2017 Pikes Peak Challenge Barr Camp Hiker: Jesse Courtney

By Jesse Courtney

  • $405.00

    Pledged of $200.00 Goal

  • 9


  • 0

    Hours to Go

All pledges will be collected automatically until September 9, 2017.

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Many people do not realize that when a person suffers a brain injury, the hospitalization is a small part of the recovery. Recovery from an injury to the brain takes years, and involves not only the patient, doctors and therapists, but also the participation of family and friends. Finding a resource that helps the recovery process is invaluable, and I know that the Brain Injury Alliance of Colorado has been a big help for our dear friend, Mary Kaye Podschweit.

A big thank you to Mary Kaye for inviting us to join her in the 2017 Pikes Peak Challenge Barr Camp Hike!

At 47, MK suffered a pulmonary embolism and went into cardiac arrest three times, which caused an anoxic brain injury. She was in the hospital for forty days, and continues rehabilitation therapy. Along with the Alliance, her loving and gentle personality, the love, support, and help of family and friends, and many prayers, she is undergoing tremendous recovery. I will be participating in this Challenge with Mary Kaye and family and friends.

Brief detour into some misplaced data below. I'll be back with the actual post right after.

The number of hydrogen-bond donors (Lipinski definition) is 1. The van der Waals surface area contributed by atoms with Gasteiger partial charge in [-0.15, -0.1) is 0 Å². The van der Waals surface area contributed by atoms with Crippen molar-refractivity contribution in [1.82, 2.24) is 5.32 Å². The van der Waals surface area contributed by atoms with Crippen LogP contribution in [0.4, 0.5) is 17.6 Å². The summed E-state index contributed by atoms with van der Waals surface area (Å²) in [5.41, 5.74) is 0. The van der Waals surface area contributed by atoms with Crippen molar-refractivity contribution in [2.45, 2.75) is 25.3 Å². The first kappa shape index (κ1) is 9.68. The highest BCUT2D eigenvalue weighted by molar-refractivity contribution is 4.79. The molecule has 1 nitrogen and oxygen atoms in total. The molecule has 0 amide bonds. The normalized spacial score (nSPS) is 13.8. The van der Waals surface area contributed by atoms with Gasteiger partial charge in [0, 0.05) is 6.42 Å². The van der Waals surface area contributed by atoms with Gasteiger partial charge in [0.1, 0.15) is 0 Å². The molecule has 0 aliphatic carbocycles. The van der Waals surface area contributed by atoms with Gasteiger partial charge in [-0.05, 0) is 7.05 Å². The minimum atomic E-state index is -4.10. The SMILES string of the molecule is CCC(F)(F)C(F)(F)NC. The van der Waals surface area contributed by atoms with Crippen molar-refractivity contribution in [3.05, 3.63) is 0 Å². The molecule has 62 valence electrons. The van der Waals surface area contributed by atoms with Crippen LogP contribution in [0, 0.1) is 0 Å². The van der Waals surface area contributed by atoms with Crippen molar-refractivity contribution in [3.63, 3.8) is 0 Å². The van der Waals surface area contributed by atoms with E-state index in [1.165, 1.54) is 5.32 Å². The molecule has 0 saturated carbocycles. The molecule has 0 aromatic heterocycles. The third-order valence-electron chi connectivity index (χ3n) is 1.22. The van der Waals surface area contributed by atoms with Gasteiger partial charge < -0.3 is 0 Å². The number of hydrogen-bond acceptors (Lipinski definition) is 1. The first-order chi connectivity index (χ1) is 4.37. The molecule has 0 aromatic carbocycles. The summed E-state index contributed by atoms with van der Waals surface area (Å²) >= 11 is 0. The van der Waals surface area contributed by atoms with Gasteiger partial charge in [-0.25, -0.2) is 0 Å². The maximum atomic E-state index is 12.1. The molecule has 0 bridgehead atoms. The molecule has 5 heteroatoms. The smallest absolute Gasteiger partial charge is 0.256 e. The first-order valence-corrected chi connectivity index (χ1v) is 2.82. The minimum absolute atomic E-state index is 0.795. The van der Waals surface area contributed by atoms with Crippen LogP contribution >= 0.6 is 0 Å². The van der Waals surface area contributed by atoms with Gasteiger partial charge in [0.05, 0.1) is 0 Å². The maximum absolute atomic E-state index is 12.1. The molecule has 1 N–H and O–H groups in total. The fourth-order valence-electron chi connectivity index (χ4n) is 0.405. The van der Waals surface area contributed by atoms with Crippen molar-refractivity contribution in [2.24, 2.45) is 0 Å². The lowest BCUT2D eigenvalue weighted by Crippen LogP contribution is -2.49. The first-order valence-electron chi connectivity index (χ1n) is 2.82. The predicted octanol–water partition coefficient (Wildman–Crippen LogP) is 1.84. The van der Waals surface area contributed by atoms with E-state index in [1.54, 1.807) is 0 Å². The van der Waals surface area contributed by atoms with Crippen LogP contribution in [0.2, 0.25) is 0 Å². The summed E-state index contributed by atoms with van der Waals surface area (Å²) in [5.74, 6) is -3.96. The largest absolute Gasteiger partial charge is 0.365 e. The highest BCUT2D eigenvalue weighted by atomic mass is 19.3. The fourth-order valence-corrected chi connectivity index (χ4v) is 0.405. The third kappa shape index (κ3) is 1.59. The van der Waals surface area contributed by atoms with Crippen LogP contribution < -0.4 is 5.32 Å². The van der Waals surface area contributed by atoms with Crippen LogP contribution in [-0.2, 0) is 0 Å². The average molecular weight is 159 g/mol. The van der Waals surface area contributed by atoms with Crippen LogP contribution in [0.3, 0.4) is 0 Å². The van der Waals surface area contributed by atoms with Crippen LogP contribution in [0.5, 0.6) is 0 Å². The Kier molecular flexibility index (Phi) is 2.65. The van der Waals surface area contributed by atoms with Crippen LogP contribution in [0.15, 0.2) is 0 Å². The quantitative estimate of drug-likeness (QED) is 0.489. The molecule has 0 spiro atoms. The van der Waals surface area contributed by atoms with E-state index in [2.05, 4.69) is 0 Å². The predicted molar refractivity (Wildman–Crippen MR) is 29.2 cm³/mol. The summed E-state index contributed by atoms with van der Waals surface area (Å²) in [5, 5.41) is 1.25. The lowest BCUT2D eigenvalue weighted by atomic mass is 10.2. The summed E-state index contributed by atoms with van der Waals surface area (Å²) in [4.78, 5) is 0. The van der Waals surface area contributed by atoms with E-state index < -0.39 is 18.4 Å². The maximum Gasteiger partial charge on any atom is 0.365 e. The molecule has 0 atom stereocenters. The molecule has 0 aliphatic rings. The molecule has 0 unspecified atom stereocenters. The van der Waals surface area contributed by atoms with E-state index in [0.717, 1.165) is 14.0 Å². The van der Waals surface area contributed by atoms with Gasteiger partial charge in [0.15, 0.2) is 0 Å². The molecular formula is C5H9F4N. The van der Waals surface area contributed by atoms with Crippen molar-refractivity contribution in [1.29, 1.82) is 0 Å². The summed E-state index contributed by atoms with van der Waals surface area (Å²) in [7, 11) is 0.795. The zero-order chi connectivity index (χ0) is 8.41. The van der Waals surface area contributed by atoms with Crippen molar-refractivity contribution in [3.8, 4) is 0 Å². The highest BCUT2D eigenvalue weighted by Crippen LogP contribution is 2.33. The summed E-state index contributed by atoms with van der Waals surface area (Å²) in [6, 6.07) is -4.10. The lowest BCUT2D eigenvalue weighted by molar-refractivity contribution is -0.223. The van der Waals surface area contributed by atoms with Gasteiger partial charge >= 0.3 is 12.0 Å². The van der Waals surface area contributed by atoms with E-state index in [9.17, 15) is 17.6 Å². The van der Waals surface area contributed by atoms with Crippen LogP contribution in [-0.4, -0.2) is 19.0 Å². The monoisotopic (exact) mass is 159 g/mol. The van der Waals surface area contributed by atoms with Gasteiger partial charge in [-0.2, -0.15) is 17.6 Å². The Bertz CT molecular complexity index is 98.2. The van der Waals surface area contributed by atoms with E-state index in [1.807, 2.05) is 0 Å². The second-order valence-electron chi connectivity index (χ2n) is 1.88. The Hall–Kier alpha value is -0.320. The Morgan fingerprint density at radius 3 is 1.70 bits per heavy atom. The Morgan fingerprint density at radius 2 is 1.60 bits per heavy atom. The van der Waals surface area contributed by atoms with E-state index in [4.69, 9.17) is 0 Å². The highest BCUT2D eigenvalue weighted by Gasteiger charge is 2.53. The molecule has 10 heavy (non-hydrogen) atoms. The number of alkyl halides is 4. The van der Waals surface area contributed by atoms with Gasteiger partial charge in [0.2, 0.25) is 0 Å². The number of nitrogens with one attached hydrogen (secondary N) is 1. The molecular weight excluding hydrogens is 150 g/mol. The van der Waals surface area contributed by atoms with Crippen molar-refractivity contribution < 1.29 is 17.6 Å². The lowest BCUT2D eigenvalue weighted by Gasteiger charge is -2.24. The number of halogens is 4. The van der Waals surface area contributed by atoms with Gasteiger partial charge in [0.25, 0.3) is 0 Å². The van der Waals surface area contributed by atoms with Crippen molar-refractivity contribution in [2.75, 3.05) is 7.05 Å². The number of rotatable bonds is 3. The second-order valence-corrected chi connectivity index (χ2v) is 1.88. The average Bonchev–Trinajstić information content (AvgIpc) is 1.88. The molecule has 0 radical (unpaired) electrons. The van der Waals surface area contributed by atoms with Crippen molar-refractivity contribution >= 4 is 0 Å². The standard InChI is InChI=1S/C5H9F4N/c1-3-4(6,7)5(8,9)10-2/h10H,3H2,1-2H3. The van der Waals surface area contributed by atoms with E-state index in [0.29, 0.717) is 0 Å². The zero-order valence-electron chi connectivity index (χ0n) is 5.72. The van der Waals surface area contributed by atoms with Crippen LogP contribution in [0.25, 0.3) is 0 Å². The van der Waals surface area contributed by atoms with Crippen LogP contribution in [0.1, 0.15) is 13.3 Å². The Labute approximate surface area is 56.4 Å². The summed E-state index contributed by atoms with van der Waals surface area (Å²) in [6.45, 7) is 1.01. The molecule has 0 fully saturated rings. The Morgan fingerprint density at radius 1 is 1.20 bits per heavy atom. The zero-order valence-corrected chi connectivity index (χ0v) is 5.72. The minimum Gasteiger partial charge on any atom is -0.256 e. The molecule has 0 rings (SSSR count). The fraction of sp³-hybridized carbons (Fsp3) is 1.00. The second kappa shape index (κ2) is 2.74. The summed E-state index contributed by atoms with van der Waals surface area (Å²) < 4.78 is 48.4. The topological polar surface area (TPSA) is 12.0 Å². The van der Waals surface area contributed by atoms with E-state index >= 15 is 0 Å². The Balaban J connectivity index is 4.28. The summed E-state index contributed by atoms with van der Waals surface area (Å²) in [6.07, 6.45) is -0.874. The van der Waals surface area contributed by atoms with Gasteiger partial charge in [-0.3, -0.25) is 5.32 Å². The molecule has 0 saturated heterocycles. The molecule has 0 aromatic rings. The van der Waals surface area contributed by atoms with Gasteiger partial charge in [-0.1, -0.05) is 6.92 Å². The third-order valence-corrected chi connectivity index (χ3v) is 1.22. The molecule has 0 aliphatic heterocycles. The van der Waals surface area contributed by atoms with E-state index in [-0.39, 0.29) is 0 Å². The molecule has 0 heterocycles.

I can honestly say that I understand what she is going though. In January 2012, I suffered a traumatic brain injury when I fell off a roof in a construction accident. I spent nearly a month in the hospital. I broke every bone in my face, and had to have titanium plates surgically implanted to hold the bones together. I also broke other bones and had a collapsed a lung, but the longest and most difficult part of the recovery was for my brain. I had memory issues, had double-vision for months, saw colors differently, and couldn’t drive for quite some time.

There are over 500,000 Coloradans living with the effects of an injury to the brain. Life can seem hard and insurmountable without support and guidance. The Brain Injury Alliance of Colorado is the go-to resource for help and services for survivors of an injury to the brain, their families, and providers.

I’m pleased to be able to join this challenge, and offer my support to others who have experienced brain injuries of all kinds. When we finish, we will have hiked 13 miles and 10,200 vertical feet to beautiful Barr Camp and back down.

Even more impressive than this challenge, is the courage and strength it takes for a survivor to overcome day to day struggles that come with a life of living with an injury to the brain.

Please donate now!

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